Never ignore the smell of propane, even if no detector is sounding an alarm to signal the presence of propane.
However, if a detector is sounding an alarm, treat the situation as an emergency. Act immediately, even if you do not smell propane.
Check your Propane System.
Even if you install gas detectors, have a qualified Sparling's technician inspect your propane system and propane appliances periodically.
Consider an annual maintenance program like 24PROPLUS™ from Sparling's.
Safe Handling of Propane Cylinders:
- Ensure the cylinder is secured in place.
- Always keep a cylinder upright.
- Never put a propane cylinder in an enclosed vehicle.
- When transporting, secure cylinder in an upright position to prevent tipping. If transporting in a trunk, block the trunk lid open.
- Cylinders are painted in light-reflecting colours (i.e. white, tan).
- If you must repaint your cylinder do not use a colour which absorbs heat (i.e. black, dark green). This could cause the propane liquid to expand and be released through the safety valve.
- Never take a propane cylinder indoors if it contains, or has contained, propane. This is dangerous and unlawful.
- When purchasing a new cylinder, be sure that it is the size that fits your appliance bracket and the cylinder valve connection is compatible with the connection type on your barbecue or appliances.
- Check that the cylinder valve is closed whenever the cylinder is not in use and before connecting or disconnecting the cylinder.
- Check that all valves on appliances are closed before connecting a cylinder.
Recertify or Properly Dispose of Outdated Propane Cylinders!
Refillable propane cylinders are used in many applications today. The most popular size is the 20-lb. propane cylinder used with many backyard barbecues. A propane cylinder must have a safety examination and be recertified at 10 year intervals, beginning from the date of the original manufacturer stamped on the collar of the cylinder. It is illegal to fill a propane cylinder older than 10 years that has not been recertified. Corroded or damaged propane cylinders could leak propane. Outdated relief valves may not operate as intended. Either of these conditions could lead to a fire or explosion.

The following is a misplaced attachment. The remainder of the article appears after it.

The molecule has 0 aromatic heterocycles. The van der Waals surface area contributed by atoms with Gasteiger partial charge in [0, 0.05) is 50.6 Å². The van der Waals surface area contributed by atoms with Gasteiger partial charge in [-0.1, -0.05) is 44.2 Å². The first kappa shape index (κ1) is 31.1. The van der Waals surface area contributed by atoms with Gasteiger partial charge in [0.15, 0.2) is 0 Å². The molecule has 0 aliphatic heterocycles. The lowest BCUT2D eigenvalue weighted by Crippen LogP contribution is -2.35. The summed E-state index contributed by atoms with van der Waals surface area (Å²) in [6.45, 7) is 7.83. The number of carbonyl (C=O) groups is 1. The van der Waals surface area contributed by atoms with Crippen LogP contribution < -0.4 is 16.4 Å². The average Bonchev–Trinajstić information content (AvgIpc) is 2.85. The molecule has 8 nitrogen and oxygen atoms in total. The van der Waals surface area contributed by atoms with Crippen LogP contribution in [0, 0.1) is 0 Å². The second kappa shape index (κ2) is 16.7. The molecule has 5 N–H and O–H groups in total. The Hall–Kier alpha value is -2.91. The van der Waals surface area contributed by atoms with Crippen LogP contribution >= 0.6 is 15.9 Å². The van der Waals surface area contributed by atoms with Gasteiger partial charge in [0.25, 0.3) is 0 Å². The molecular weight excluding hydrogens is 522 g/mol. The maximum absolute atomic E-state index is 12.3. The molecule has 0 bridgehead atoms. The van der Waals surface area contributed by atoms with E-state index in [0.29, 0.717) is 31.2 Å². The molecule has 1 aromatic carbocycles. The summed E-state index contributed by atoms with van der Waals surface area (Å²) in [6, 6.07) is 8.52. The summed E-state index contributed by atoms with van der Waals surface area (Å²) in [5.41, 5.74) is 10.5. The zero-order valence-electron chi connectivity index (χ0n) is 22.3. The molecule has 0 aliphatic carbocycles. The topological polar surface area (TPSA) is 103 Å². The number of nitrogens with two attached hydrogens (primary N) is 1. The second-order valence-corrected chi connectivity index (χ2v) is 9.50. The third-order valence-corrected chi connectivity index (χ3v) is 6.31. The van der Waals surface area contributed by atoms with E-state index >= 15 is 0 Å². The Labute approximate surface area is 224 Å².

If your propane cylinder is 10 years old, you, as owner, have one of two choices: disposal or recertification. If you wish to have your propane cylinder recertified, any qualified propane supplier will have the cylinder recertified and date stamped if the cylinder complies with the requirements. Your propane cylinder, when recertified, is good for another 10 years of service.
Do not attempt to dispose of your old cylinder by putting it in the garbage. Take your propane cylinder to Sparling's Propane for disposal.
Traveling with Propane. Some basic Safety Reminders.
- Camping heaters should only be used in a well ventilated area.
- Only appliances that are vented to the outdoors are appropriate for recreational vehicles.
- Before using any fuel-burning appliance, check for spider webs, dust and any other tiny bits of debris that can close burner ports and create a CO hazard and/or a fire.
- Read the manufacturer's labels, service instructions and operating directions carefully. Even if you have used an appliance 50-times, make sure you know exactly what it is intended to do, and how to operate properly.
- When buying new equipment, always look for the CSA International, Underwriters' Laboratories of Canada (UIC), Canadian Gas Association (CGA) and the ETL (Warnock Hersey) symbol to ensure the product has been tested and complies with Canadian safety standards.
- Many cottages and hunting camp cabins are equipped with propane appliances. If you have a propane refrigerator, make sure it is being serviced annually by a certified propane technician. Servicing is important because lethal quantities of CO can be produced by a refrigerator flame that is improperly adjusted or partially blocked by dirt.
- Properly dispose of outdated propane cylinders.
- Information about Carbon Monoxide.
- Always check for leaks.
- Ensure the regulator is - or regulators are - properly installed.
- Propane connections are unique. Use the proper cylinder and fittings for the job.